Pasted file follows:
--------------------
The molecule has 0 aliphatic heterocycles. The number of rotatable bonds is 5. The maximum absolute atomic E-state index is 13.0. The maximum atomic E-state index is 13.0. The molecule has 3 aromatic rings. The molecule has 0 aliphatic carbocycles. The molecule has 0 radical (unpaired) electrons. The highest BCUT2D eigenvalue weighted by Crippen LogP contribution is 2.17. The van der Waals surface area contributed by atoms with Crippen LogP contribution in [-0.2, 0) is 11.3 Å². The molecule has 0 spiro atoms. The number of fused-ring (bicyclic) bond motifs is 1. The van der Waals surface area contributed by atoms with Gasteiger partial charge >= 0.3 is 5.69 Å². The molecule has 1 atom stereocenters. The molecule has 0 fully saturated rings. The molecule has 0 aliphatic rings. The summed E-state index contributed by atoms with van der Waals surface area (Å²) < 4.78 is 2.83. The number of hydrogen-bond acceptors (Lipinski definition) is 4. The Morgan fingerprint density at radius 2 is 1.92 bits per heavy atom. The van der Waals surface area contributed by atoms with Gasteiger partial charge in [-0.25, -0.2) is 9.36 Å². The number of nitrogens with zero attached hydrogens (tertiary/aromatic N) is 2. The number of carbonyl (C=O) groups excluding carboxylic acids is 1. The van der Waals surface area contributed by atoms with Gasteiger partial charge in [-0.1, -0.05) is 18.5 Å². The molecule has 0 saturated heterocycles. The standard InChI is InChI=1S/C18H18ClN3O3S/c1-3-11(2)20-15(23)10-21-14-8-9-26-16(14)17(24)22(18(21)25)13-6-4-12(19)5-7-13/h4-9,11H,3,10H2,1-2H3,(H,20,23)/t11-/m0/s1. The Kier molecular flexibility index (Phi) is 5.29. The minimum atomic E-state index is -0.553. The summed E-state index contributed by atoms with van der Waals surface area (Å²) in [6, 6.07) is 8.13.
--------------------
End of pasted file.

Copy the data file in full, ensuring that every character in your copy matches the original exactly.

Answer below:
The molecule has 0 aliphatic heterocycles. The number of rotatable bonds is 5. The maximum absolute atomic E-state index is 13.0. The maximum atomic E-state index is 13.0. The molecule has 3 aromatic rings. The molecule has 0 aliphatic carbocycles. The molecule has 0 radical (unpaired) electrons. The highest BCUT2D eigenvalue weighted by Crippen LogP contribution is 2.17. The van der Waals surface area contributed by atoms with Crippen LogP contribution in [-0.2, 0) is 11.3 Å². The molecule has 0 spiro atoms. The number of fused-ring (bicyclic) bond motifs is 1. The van der Waals surface area contributed by atoms with Gasteiger partial charge >= 0.3 is 5.69 Å². The molecule has 1 atom stereocenters. The molecule has 0 fully saturated rings. The molecule has 0 aliphatic rings. The summed E-state index contributed by atoms with van der Waals surface area (Å²) < 4.78 is 2.83. The number of hydrogen-bond acceptors (Lipinski definition) is 4. The Morgan fingerprint density at radius 2 is 1.92 bits per heavy atom. The van der Waals surface area contributed by atoms with Gasteiger partial charge in [-0.25, -0.2) is 9.36 Å². The number of nitrogens with zero attached hydrogens (tertiary/aromatic N) is 2. The number of carbonyl (C=O) groups excluding carboxylic acids is 1. The van der Waals surface area contributed by atoms with Gasteiger partial charge in [-0.1, -0.05) is 18.5 Å². The molecule has 0 saturated heterocycles. The standard InChI is InChI=1S/C18H18ClN3O3S/c1-3-11(2)20-15(23)10-21-14-8-9-26-16(14)17(24)22(18(21)25)13-6-4-12(19)5-7-13/h4-9,11H,3,10H2,1-2H3,(H,20,23)/t11-/m0/s1. The Kier molecular flexibility index (Phi) is 5.29. The minimum atomic E-state index is -0.553. The summed E-state index contributed by atoms with van der Waals surface area (Å²) in [6, 6.07) is 8.13.